Angular is arguably the most popular open-source web app framework which is widely used by developers across the globe. In 2016, when Google released Angular, many developers migrated to this robust framework.
Today, developers in large number use Angular. The community of developers using Angular are always waiting for all the periodic updates that Angular comes up with.
This time Angular has came up with its latest version which is Angular 8.0 which consists of a much talked about renderer – Ivy. In this blog, we will see one by one what does Angular 8.0 brings on the table.
We will also explain why there’s so much hype about the Ivy and how will it boost the overall efficiency of Angular 8.0.
What’s new in Angular 8.0
Apart from the much talked about Ivy, there are many other features in Angular 8 that are explained in detail as below.
This will result in boosting the loading speed and time to interactive (TTI) for modern browser.
This work is conceptualized and built, and shared by Manfred Steyer and his project ngx-build-modern.
Some of its features are mentioned below
- To create optimized bundles for modern browsers.
- To create legacy bundles for older browsers.
- To ensure that the browser loads the right set of bundles.
- To automate the process by facilitating an CLI extension.
Opt-In usage sharing
To keep their efforts in alignment with the community’s needs, Angular 8.0 will add an opt-in telemetry in CLI.
With this, Angular 8.0 will start collecting anonymous data like commands used and the build speed but only if you allow them to.
This information will help them to know that how developers use Angular 8.0, so that they can make it better in future.
Improved web worker bundling
Web workers are essential for improving the parallelizability and the speed of your application. They do it by writing code off the main thread.
Angular 8.0 is thus adding building support to CLI for web workers. This is done to address the common request from the developers.
Angular router backwards compatibility
With Angular 8, the upgradation of large applications will be simpler as they are adding the backwards compatibility mode.
It will make easier for the teams to move to Angular by allowing lazy loading of AngularJS app’s parts using the $route APIs.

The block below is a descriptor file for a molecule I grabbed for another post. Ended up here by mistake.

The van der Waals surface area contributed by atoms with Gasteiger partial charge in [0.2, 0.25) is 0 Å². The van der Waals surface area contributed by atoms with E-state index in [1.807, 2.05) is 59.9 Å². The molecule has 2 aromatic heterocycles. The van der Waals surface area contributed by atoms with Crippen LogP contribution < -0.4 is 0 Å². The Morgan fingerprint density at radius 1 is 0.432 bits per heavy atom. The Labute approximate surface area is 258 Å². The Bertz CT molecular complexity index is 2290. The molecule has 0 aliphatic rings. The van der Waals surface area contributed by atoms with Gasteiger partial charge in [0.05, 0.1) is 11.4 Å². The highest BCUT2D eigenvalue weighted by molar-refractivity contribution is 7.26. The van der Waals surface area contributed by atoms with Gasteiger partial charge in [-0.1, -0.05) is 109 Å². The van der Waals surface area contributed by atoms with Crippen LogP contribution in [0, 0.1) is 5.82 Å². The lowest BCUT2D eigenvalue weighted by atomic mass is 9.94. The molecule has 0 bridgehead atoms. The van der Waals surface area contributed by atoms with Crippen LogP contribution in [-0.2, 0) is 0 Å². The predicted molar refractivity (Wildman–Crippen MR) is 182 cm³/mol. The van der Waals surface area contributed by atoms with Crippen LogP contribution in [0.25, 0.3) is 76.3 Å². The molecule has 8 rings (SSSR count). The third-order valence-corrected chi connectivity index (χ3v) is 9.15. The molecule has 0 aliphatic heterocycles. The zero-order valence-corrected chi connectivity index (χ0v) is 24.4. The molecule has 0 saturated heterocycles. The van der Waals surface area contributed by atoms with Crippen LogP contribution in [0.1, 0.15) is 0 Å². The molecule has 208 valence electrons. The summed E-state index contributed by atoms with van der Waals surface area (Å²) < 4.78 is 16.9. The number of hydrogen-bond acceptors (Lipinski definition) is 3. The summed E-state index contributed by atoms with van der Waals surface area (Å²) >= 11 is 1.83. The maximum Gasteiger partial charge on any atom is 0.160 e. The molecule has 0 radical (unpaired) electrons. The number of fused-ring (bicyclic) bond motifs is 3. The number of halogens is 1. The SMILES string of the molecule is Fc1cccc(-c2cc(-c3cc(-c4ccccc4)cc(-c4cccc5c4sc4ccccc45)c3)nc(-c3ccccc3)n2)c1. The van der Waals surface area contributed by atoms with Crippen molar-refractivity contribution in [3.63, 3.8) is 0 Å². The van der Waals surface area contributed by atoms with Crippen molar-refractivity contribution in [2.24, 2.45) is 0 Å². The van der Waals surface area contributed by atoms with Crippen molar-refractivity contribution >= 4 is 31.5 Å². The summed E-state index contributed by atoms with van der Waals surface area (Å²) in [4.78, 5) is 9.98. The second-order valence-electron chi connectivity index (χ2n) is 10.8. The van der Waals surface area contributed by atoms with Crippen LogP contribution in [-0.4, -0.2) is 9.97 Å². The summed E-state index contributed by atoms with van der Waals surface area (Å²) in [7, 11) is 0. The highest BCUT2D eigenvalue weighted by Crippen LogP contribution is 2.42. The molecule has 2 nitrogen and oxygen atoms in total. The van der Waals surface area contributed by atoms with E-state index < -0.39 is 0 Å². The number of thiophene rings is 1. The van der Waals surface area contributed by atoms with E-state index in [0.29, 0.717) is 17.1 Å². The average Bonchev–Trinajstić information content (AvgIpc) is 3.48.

As usual, they are updating all the dependencies on tools such as: RxJS, TypeScript, and Node to keep it synchronized with the rest of the ecosystem.
What’s IVY all about?
IVY Opt-In preview
IVY has been grabbing attention of many people since its announcement in Google I/O 2018.
It was announced and explained by Kara Erickson, who is now leading the future of Angular. Let’s understand what IVY is in simple words.
IVY has been hot favorite topic for discussion among the developers. However, many of them still don’t know what IVY is.
IVY is an initiative which is meant to build a next-generation rendering pipeline for Angular 8.0.
For this the Angular team is rewriting the codes that simply translates the Angular template to whatever is required in the browser.
It uses the incremental DOM in which every component is complied with a set of instructions that constitutes the DOM tree.
Moreover, it also updates it whenever there is a change in the data.
Once the IVY is completed, it will make the Angular applications smaller, simpler, and faster.
It will achieve all this without changing anything in the existing application. The team for Angular is currently testing the IVY changes on more than 600 applications of Google.
Two main concepts of IVY
1. Tree shakable: To remove the unused code so that the application can pay attention to only the code it’s using. Hence, it results in faster run time and smaller bundle.
2. Local: To recompile only the components that are changing which would result in a faster compilation.
Advantages of Angular 8.0 IVY
- Enhanced payload size
- Smaller builds
- Shipment of pre-compiled code
- Improved backwards compatibility
- Quick re-build time
- No requirement of metadata.json
- Advent of meta programming in Angular
Let’s see how IVY makes the Angular more efficient. The bundle size of “Hello, World” Angular application without IVY is 36 KB; however, with IVY it’s just 2.7 KB. The improvement is in the form of massive 93% reduction.
Similarly, Ivy scored well on the speed too. In a demo, a Hello world app was put to test via a webpagetest.org to simulate the slow connection of a 3G network in a device.
The results were astonishing as Ivy took only 2.2 seconds. The current version however, takes 4 seconds. This is a massive improvement on the speed aspect by 45%.
Let’s talk about the coding now. The codes rendered by Ivy are simpler, better, easier, and has a faster debug process.
To understand the difference in a better way, let’s have a look at the below snippet which compares the codes on the current version of the Angular to that of the Ivy.
When will everything be ready?
One question which everything has in mind is that when everything will be completed.
According to the team at Angular, there isn’t a fixed schedule for its release. However, they are planning to release its latest version somewhere in the month of May.
Our Angular developers are confident that IVY will have a huge impact on its Angular 8.0 version.
They are not planning for an opt-out of Ivy in their version 9 as they are focusing on supporting existing applications and backwards compatibility.
The team is excited to roll out the full IVY in the version 9. This will be path-breaking as it will unlock many doors for the developers all around the world.
The team said that they will share their plans, features, and the APIs once they are further along in the Ivy rollout process.